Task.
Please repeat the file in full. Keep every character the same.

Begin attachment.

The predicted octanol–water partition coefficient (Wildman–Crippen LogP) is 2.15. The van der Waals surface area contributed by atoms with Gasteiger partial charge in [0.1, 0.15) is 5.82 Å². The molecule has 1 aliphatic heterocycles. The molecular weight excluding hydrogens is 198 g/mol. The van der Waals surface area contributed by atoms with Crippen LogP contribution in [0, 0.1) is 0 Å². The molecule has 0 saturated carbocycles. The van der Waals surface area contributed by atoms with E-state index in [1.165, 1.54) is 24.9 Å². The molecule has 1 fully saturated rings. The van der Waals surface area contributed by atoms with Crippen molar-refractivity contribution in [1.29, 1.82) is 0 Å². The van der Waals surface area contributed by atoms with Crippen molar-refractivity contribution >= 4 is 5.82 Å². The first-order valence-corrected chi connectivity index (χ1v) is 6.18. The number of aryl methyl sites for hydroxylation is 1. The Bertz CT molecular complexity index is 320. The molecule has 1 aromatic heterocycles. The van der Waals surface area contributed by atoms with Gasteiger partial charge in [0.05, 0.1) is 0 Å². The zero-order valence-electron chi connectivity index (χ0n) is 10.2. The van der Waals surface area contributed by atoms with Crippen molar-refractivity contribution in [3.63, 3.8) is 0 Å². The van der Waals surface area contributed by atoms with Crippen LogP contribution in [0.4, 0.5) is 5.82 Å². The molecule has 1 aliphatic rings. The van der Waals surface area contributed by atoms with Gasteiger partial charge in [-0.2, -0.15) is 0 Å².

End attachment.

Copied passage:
The predicted octanol–water partition coefficient (Wildman–Crippen LogP) is 2.15. The van der Waals surface area contributed by atoms with Gasteiger partial charge in [0.1, 0.15) is 5.82 Å². The molecule has 1 aliphatic heterocycles. The molecular weight excluding hydrogens is 198 g/mol. The van der Waals surface area contributed by atoms with Crippen LogP contribution in [0, 0.1) is 0 Å². The molecule has 0 saturated carbocycles. The van der Waals surface area contributed by atoms with E-state index in [1.165, 1.54) is 24.9 Å². The molecule has 1 fully saturated rings. The van der Waals surface area contributed by atoms with Crippen molar-refractivity contribution in [1.29, 1.82) is 0 Å². The van der Waals surface area contributed by atoms with Crippen molar-refractivity contribution >= 4 is 5.82 Å². The first-order valence-corrected chi connectivity index (χ1v) is 6.18. The number of aryl methyl sites for hydroxylation is 1. The Bertz CT molecular complexity index is 320. The molecule has 1 aromatic heterocycles. The van der Waals surface area contributed by atoms with Gasteiger partial charge in [0.05, 0.1) is 0 Å². The zero-order valence-electron chi connectivity index (χ0n) is 10.2. The van der Waals surface area contributed by atoms with Crippen molar-refractivity contribution in [3.63, 3.8) is 0 Å². The van der Waals surface area contributed by atoms with Crippen LogP contribution in [0.4, 0.5) is 5.82 Å². The molecule has 1 aliphatic rings. The van der Waals surface area contributed by atoms with Gasteiger partial charge in [-0.2, -0.15) is 0 Å².